NASA rover will search for water and other resources on the moon
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The design of VIPER requires the use of the first headlight on the lunar rover Help explore permanent shadow areas on the moon. These areas have not seen sunlight for billions of years and are the coldest places in the solar system. As it relies on solar energy to operate, VIPER will need to quickly maneuver in the extreme changes of light and darkness at the south pole of the moon.
Lori Glaze, director of the Planetary Science Department at NASA Washington Headquarters, said: “The data collected through VIPER may help our scientists determine the precise location and location of water ice on the moon. Purity, and will help us assess the environment and potential resources of the lunar south pole, and prepare Artemis astronauts to visit the moon. This is another example of how robotic science missions and human exploration can go hand in hand. It also illustrates the establishment of a moon on the moon. When sustainable, robotic science missions and human exploration are both very necessary.”
As part of NASA’s Commercial Lunar Payload Service (CLPS) program, NASA awarded Astrobotic a mission order , Used for VIPER launch, transport and transport to the lunar surface.
Once boarded On the moon, VIPER will use a special set of wheels and suspension systems to explore lunar craters to cover various slopes and soil types. The design of VIPER greatly enhances the concept of robots in the previous “Resource Prospector” mission, which NASA cancelled in early 2018. Since then, the mission period of VIPER has been extended from 1 lunar day to 3 lunar days (100 earth days). VIPER’s mission concept has further strengthened its scientific capabilities and can collect more data on the surface of the moon.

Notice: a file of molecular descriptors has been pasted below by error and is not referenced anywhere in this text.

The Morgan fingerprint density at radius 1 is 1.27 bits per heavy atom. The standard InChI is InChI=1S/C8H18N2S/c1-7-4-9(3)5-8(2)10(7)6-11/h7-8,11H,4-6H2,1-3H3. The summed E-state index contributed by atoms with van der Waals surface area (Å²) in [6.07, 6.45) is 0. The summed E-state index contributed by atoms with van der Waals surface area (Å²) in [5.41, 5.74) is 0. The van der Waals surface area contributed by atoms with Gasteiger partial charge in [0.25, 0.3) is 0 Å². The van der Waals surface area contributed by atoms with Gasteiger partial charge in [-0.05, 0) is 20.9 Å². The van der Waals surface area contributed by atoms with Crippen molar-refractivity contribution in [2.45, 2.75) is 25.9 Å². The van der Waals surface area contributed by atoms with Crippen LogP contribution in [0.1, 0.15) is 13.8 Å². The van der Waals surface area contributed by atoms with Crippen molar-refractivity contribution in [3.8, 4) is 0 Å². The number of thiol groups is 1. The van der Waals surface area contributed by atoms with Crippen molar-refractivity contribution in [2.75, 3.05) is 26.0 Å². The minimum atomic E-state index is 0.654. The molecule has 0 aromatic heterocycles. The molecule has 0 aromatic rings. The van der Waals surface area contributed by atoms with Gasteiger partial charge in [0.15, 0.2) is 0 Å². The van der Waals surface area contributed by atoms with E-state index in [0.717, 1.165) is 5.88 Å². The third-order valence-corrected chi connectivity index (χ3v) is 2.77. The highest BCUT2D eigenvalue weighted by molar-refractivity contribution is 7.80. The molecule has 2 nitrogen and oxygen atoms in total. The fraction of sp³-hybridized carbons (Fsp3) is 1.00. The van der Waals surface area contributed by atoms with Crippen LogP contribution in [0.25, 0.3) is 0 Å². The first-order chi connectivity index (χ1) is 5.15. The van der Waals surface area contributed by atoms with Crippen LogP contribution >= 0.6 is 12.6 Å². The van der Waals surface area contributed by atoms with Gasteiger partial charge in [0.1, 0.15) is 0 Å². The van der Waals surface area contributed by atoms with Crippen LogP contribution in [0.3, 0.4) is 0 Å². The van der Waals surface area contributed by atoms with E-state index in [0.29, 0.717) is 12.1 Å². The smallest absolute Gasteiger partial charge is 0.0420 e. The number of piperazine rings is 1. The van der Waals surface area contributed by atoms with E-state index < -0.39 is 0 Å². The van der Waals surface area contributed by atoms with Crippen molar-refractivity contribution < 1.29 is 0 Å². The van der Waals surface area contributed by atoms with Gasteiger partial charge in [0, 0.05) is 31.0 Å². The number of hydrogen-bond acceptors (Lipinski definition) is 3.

VIPER will carry four instruments, including a weathered layer and an ice drill (TRIDENT) hammer drill to explore new terrain, a mass spectrometer (MSolo) to observe the operation of the moon, a near-infrared volatile spectrometer system (NIRVSS) and Neutron Spectrometer System (NSS). Early versions of these instruments will be tested on the lunar surface before the VIPER mission, allowing mission teams to reduce risks and test instrument performance data.
MSolo, NVSS and NIRVSS will reach the moon through Astrobotic’s first commercial lunar payload service flight. The versions of TRIDENT and MSolo will be demonstrated with the Polar Resources Ice Mine Experiment (PRIME-1) technology demonstration at the end of 2022 Arrived on the moon, delivered by Intuitive Machines in its second commercial lunar payload service flight.
The design of VIPER has come a long way. After completing the design and conception phase, NASA recently approved the rover to enter the mission development phase. Since then, VIPER’s progress has continued to advance at full speed. NASA’s investment in mission development and operations for this medium-sized rover is $433.5 million. Astrobotic’s delivery contract for VIPER to the moon through commercial lunar payload services is valued at approximately $226.5 million.
Sarah Noble, a VIPER project scientist from NASA headquarters, said: “VIPER will be the most capable robot ever sent by NASA to the surface of the moon. It will enable us to explore humans. An area of the moon that has never been seen before. The rover will enable us to understand the origin and distribution of water on the moon, and prepare us to harvest 240,000 miles of resources from the earth, which can be used to safely send astronauts to include ≈ within Mars.”
In the entire Artemis project, NASA will further explore the moon by sending robots and humans. When the astronauts return to the surface of the moon for the first time since 1972, they will follow the wheel of VIPER and land on the south pole of the moon. The Artemis mission will include landing the first female astronaut on the moon. The female astronaut will become one of the two astronauts who will pave the way for manned sustainable lunar exploration missions.